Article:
Catalysis by Inorganic Materials: Control at the Surface by Tailored Interfaces and Electric Fields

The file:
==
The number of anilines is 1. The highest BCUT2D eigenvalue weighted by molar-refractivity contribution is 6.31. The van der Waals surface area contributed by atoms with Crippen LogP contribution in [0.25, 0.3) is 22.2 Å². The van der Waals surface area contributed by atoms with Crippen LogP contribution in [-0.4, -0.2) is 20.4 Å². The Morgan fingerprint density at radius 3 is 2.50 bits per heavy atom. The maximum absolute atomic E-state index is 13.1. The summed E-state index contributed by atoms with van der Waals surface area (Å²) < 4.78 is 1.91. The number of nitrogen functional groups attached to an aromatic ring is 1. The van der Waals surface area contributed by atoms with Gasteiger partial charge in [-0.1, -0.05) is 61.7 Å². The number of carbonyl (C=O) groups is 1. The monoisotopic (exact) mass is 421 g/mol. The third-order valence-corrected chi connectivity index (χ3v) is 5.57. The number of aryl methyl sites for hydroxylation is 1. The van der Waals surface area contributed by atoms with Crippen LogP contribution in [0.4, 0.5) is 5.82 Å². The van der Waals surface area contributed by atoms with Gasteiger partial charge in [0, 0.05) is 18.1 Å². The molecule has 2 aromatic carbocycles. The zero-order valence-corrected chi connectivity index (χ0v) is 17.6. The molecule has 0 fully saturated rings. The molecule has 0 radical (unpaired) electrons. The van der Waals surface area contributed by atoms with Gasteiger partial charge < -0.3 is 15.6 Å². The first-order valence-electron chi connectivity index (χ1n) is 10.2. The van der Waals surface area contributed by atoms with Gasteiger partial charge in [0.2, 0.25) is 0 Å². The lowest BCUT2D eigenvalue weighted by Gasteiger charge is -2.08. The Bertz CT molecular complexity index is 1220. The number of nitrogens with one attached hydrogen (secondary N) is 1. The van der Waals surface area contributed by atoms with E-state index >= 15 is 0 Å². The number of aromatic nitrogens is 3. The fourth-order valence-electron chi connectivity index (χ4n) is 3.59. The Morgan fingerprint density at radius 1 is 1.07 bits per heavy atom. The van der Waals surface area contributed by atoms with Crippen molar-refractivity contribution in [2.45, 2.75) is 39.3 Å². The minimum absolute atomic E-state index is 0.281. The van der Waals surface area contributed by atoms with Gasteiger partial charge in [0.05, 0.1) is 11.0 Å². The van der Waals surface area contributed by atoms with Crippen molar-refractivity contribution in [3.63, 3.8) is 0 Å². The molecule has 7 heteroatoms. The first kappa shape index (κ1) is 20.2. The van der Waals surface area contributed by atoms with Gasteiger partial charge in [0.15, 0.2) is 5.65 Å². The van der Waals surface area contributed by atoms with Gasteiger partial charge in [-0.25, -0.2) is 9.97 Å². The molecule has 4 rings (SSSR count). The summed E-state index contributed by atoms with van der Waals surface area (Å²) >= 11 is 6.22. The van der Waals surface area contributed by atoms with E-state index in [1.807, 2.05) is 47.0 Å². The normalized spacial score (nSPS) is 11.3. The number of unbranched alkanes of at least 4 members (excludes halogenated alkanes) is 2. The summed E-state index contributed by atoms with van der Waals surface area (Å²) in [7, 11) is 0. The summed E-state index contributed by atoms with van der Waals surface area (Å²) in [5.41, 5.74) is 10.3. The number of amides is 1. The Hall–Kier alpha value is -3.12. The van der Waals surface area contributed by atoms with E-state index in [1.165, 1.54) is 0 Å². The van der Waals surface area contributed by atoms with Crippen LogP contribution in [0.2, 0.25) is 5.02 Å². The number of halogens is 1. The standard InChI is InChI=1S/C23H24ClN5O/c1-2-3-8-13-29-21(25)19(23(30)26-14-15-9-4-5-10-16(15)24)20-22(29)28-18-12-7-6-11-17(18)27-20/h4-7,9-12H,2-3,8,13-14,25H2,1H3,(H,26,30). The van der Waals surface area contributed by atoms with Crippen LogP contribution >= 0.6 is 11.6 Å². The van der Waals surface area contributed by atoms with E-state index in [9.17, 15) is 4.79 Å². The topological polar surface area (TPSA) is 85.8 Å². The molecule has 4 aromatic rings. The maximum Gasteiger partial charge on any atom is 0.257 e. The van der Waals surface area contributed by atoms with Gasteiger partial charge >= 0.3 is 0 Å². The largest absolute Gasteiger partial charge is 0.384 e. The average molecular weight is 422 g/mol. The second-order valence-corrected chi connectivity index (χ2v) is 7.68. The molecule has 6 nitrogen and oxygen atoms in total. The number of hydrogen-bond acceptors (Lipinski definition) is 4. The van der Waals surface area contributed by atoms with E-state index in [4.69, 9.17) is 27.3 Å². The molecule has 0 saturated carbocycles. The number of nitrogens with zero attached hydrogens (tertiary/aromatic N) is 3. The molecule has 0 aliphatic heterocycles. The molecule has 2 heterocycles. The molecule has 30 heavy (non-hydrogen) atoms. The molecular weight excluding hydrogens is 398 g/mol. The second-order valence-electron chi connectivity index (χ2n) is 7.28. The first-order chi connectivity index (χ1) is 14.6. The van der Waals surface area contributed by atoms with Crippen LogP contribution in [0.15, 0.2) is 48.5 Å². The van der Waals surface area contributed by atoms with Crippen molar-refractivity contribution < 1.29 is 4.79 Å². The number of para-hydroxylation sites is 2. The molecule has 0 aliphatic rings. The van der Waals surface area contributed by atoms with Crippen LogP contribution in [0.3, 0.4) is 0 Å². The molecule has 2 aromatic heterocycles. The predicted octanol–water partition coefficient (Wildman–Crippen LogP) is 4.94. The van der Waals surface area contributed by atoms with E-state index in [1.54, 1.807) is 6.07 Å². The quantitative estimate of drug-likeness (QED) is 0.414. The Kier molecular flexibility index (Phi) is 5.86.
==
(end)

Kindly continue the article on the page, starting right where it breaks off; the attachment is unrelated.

Heterogeneous catalysis is essential to most industrial chemical processes. However, these processes are often not efficient or selective enough, and typically use rare and expensive noble metals as catalysts. Improving the sustainability of current processes will rely on the development of new control elements and of abundant materials as catalysts. Earth-abundant transition metal phosphides and sulfides have recently emerged as promising materials in some catalytic applications, such as hydrotreating and water splitting.[1-4] This highlights the catalytic potential of transition metal phosphides and sulfides, but this potential has not been exploited much yet. New discoveries are hampered by a limited understanding of the interfacial chemistry that governs catalytic properties. This talk will discuss our current efforts in expanding the catalytic universe of transition metal phosphides and sulfides through a fundamental understanding of their surface chemistry, and our recent results of tuning the catalytic properties of inorganic materials by chemical surface modification and interfacial electric fields.
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